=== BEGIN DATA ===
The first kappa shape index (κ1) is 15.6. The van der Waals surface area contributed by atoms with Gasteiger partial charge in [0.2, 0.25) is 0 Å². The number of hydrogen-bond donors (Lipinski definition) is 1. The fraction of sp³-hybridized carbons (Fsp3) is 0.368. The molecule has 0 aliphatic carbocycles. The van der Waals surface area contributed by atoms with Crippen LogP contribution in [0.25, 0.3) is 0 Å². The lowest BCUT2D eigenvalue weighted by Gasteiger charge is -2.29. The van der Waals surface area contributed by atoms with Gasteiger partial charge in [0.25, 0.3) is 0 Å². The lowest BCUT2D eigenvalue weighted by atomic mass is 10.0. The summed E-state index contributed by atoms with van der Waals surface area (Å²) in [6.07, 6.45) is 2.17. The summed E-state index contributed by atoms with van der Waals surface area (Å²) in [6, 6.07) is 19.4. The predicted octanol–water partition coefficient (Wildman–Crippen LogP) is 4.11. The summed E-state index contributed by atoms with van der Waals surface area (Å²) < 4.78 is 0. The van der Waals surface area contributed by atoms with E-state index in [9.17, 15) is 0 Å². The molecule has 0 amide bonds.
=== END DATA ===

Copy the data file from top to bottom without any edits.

The first kappa shape index (κ1) is 15.6. The van der Waals surface area contributed by atoms with Gasteiger partial charge in [0.2, 0.25) is 0 Å². The number of hydrogen-bond donors (Lipinski definition) is 1. The fraction of sp³-hybridized carbons (Fsp3) is 0.368. The molecule has 0 aliphatic carbocycles. The van der Waals surface area contributed by atoms with Crippen LogP contribution in [0.25, 0.3) is 0 Å². The lowest BCUT2D eigenvalue weighted by Gasteiger charge is -2.29. The van der Waals surface area contributed by atoms with Gasteiger partial charge in [0.25, 0.3) is 0 Å². The lowest BCUT2D eigenvalue weighted by atomic mass is 10.0. The summed E-state index contributed by atoms with van der Waals surface area (Å²) in [6.07, 6.45) is 2.17. The summed E-state index contributed by atoms with van der Waals surface area (Å²) in [6, 6.07) is 19.4. The predicted octanol–water partition coefficient (Wildman–Crippen LogP) is 4.11. The summed E-state index contributed by atoms with van der Waals surface area (Å²) < 4.78 is 0. The van der Waals surface area contributed by atoms with E-state index in [9.17, 15) is 0 Å². The molecule has 0 amide bonds.